Like almost every other Writers Who Kill blogger, I write mysteries. These days, cozy mysteries with a touch of the paranormal. I also write novels for kids, the occasional romantic suspense, and if I go back far enough—short stories.
Many of us write more than one type of fiction. Best-seller Nora Roberts, probably the best known romance writer, also writes futuristic suspense as J. D. Robb. Closer to home, this is evident among my friends and fellow mystery writers. Daryl Gerber writes cozies and novels of suspense. Kaye George and Debra Goldstein are probably as well known for their short stories as their mysteries.
I think we write in various genres because we're creative beings and find that different types of stories require different genres. Though I've included ghosts and witches in some of my books, I must admit I was surprised when I found myself writing a YA horror—The Devil's Pawn. But a long time ago I learned to allow my thoughts to play themselves out so I could decide if they'd make a good story.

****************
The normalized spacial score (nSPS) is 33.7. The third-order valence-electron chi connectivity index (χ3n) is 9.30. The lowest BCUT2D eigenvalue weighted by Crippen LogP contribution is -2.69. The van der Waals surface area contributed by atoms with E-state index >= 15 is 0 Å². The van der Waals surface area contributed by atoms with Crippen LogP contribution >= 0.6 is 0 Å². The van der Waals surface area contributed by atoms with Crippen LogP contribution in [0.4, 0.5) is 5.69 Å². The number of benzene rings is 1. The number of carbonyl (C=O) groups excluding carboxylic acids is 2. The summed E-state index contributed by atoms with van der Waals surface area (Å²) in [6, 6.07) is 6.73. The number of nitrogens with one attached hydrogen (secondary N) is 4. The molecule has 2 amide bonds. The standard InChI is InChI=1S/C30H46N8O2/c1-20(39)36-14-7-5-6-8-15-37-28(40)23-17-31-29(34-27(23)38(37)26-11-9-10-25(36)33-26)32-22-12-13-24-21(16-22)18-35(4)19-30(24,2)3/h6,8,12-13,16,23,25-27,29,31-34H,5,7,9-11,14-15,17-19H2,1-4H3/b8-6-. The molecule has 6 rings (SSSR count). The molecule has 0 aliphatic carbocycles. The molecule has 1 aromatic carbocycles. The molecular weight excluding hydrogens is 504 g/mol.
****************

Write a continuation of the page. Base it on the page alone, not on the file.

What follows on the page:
Though we're all fiction writers, we also do a good deal of so-called "non-fiction" writing. Think of how much, we as writers produce in the service of promoting our books and our "brand." (I think I'm beginning to hate that word.) We write blog posts (which are often essays), articles on writing, book reviews, interviews for fellow writers, answer interview questions, write blurbs, flap copy, bios, letters to editors and letters to agents to name a few. Some, like Nancy Cohen, write books on writing and cook books. And I'm not even mentioning all of the support we give one another on Facebook, Messaging, via email and other electronic devices.
Regardless of the type or genre, we sure spend a lot of time writing!